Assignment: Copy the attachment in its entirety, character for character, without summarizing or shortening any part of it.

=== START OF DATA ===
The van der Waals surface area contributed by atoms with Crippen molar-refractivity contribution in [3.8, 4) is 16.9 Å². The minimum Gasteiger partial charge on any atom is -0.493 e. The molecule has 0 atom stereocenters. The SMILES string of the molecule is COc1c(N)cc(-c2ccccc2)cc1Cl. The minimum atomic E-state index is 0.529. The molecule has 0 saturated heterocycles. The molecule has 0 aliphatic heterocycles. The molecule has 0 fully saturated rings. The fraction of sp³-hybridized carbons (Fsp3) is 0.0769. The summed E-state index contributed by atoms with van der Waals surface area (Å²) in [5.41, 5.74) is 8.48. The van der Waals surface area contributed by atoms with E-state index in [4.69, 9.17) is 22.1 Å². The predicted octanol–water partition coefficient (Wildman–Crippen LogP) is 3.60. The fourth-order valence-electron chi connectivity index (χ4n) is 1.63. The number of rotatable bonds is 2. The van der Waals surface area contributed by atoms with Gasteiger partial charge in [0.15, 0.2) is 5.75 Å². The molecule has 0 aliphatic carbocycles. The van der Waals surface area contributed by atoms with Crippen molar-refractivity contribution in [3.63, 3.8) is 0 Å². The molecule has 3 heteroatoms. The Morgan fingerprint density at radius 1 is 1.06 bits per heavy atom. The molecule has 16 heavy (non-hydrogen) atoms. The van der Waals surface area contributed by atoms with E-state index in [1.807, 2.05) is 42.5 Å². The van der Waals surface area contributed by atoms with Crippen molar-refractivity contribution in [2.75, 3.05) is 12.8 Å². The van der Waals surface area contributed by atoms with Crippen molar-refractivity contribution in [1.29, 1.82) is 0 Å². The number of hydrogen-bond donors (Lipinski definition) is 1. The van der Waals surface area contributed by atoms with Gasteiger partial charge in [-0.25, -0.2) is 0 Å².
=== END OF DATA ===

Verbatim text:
The van der Waals surface area contributed by atoms with Crippen molar-refractivity contribution in [3.8, 4) is 16.9 Å². The minimum Gasteiger partial charge on any atom is -0.493 e. The molecule has 0 atom stereocenters. The SMILES string of the molecule is COc1c(N)cc(-c2ccccc2)cc1Cl. The minimum atomic E-state index is 0.529. The molecule has 0 saturated heterocycles. The molecule has 0 aliphatic heterocycles. The molecule has 0 fully saturated rings. The fraction of sp³-hybridized carbons (Fsp3) is 0.0769. The summed E-state index contributed by atoms with van der Waals surface area (Å²) in [5.41, 5.74) is 8.48. The van der Waals surface area contributed by atoms with E-state index in [4.69, 9.17) is 22.1 Å². The predicted octanol–water partition coefficient (Wildman–Crippen LogP) is 3.60. The fourth-order valence-electron chi connectivity index (χ4n) is 1.63. The number of rotatable bonds is 2. The van der Waals surface area contributed by atoms with Gasteiger partial charge in [0.15, 0.2) is 5.75 Å². The molecule has 0 aliphatic carbocycles. The van der Waals surface area contributed by atoms with Crippen molar-refractivity contribution in [3.63, 3.8) is 0 Å². The molecule has 3 heteroatoms. The Morgan fingerprint density at radius 1 is 1.06 bits per heavy atom. The molecule has 16 heavy (non-hydrogen) atoms. The van der Waals surface area contributed by atoms with E-state index in [1.807, 2.05) is 42.5 Å². The van der Waals surface area contributed by atoms with Crippen molar-refractivity contribution in [2.75, 3.05) is 12.8 Å². The van der Waals surface area contributed by atoms with Crippen molar-refractivity contribution in [1.29, 1.82) is 0 Å². The number of hydrogen-bond donors (Lipinski definition) is 1. The van der Waals surface area contributed by atoms with Gasteiger partial charge in [-0.25, -0.2) is 0 Å².